NYC Mayoral Candidates on Literary Arts: Maya Wiley
This spring, the NYC Literary Action Coalition has been meeting with mayoral candidates, asking them how they plan to support and uplift writers and the city’s storied culture of literary arts. The following is a transcript of the Coalition’s conversation with nonprofit executive, educator, and Democratic candidate for mayor Maya Wiley. The interview has been condensed and edited for clarity.
If you are a candidate and want to chat with the Literary Action Coalition, please reach out to Alejandro Heredia at [email protected].
What role do you see the arts and literary arts specifically playing in the recovery of New York City from the pandemic?
I absolutely would love to answer that question. It is near and dear to my heart and actually to many of the team member’s hearts. It is something we actually have specifically in one of our policy proposals, but I just want to start by saying, one, I have a child who would love to be a graphic novelist. And one of the things that animated my decision to run was a conversation we had three years ago when she was 13 or 14. We were talking about how she was thinking about whether she could really do this, and she worked it all out because she’s an old soul.
She told me she had to get a job as a cashier or maybe in a restaurant. And then she would have time to work. She was going to use Patreon to put her stuff out, to start to develop an audience, and start to get paid. And then she figured out how much, if she was successful, she’d get through Patreon. And she did the math on minimum wage. She got very teary and said, “I think I could only spend $600 a month on rent. Where can I live? Because I don’t think it’s here.” Obviously, that hits home very personally. And I, as the daughter of a mother who was a huge bibliophile, was on the board of—and on a selection committee of—Blue Mountain Center, and actually spent summers up at Blue Mountain Center and for whom Poetry House was a very important place. And the Nuyorican Poets Cafe was definitely a part of my hangout years before I was too tired to hang out.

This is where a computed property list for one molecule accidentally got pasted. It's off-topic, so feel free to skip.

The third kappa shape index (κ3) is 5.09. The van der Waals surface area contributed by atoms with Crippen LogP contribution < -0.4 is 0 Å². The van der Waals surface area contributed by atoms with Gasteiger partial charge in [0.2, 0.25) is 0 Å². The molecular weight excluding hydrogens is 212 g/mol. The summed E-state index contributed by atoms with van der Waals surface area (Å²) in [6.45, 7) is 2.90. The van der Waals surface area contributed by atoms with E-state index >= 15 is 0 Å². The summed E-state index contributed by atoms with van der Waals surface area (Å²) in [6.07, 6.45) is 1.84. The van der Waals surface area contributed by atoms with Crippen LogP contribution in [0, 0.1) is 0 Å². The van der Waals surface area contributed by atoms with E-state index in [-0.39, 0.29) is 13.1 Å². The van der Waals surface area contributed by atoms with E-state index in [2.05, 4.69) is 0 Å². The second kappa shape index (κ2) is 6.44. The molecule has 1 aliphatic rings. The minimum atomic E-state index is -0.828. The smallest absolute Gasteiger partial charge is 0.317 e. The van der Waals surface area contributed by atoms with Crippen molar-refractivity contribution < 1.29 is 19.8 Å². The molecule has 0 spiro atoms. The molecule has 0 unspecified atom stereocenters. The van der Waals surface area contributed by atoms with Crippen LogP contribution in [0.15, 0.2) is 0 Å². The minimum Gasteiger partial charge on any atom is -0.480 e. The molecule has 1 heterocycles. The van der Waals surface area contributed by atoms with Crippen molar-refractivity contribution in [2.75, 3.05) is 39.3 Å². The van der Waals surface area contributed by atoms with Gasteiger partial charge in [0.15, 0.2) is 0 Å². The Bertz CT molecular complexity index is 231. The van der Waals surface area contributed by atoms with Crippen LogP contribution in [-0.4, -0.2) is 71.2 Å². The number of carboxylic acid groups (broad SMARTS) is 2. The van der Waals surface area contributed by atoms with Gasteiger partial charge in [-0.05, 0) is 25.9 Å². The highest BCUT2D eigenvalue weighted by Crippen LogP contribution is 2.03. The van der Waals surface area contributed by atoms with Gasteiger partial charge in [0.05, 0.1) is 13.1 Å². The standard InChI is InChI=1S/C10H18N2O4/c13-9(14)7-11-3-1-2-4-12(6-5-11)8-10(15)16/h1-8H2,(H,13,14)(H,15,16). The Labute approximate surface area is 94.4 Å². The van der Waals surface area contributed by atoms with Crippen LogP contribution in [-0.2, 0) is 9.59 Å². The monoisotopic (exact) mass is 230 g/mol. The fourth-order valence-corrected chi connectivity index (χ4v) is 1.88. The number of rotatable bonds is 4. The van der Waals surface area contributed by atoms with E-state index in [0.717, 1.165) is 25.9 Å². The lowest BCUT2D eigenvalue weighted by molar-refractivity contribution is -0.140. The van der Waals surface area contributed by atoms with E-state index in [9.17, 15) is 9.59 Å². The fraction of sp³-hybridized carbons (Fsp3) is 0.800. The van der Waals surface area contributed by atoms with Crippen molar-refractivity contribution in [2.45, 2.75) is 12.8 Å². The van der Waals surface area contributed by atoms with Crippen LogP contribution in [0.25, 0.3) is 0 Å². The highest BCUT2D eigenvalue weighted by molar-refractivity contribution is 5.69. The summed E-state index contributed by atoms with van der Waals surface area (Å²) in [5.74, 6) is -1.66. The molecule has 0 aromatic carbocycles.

It’s such a rich part of what New York is. And what we need to recover about the city needed to take place before COVID. So affordable housing is a big part of it, right? It’s not the only part, but just like that conversation with my daughter—and we’ve been hearing it from the arts community writ large, including writers, including folks who are in the gig economy world of fashion, of artists, visual artists, performers, the whole range of the arts community, that does include writers—has been a part of this conversation.
We had a people’s assembly explicitly about this—affordable housing is a key piece, because that’s such a part of why writers are struggling and why even my daughter’s trying to imagine whether she could do this. I’ve been very explicit publicly about the need to create housing that is truly affordable for folks who are at the low-income end of the ladder, not only middle income—that is a lot of our arts community, part of the low-income community. And the housing, affordable housing we’ve created doesn’t actually meet the price points. For example, an actor who is in a Mitchell-Lama building [an affordable housing program] in Tribeca—one of the few affordable spaces—but Tribeca is having the same struggle. So when we’re talking about these income levels, we are talking about the arts community, writ large, including writers.
“Affordable housing is a key piece, because that’s such a part of why writers are struggling and why even my daughter’s trying to imagine whether she could do this. I’ve been very explicit publicly about the need to create housing that is truly affordable for folks who are at the low-income end of the ladder, not only middle income—that is a lot of our arts community, part of the low-income community.”
The other thing that we’ve done is, in our New Deal for New York—which is where we will spend $10 billion in capital construction—we’ve made the arts and culture community an explicit part of what we will look at when we do capital construction, including spaces.
I’m someone who has always loved and benefited from public readings. My mother died in 2013, but it was one of our mother-daughter activities to go hear some writer that we really wanted to hear from. And that kind of space—we have to have it in the community, not just Broadway. We need Broadway to come back. I want Broadway to come back. I miss Broadway, too, but we need to also recognize that this kind of arts and culture space, there’s also space that needs to exist in all our communities.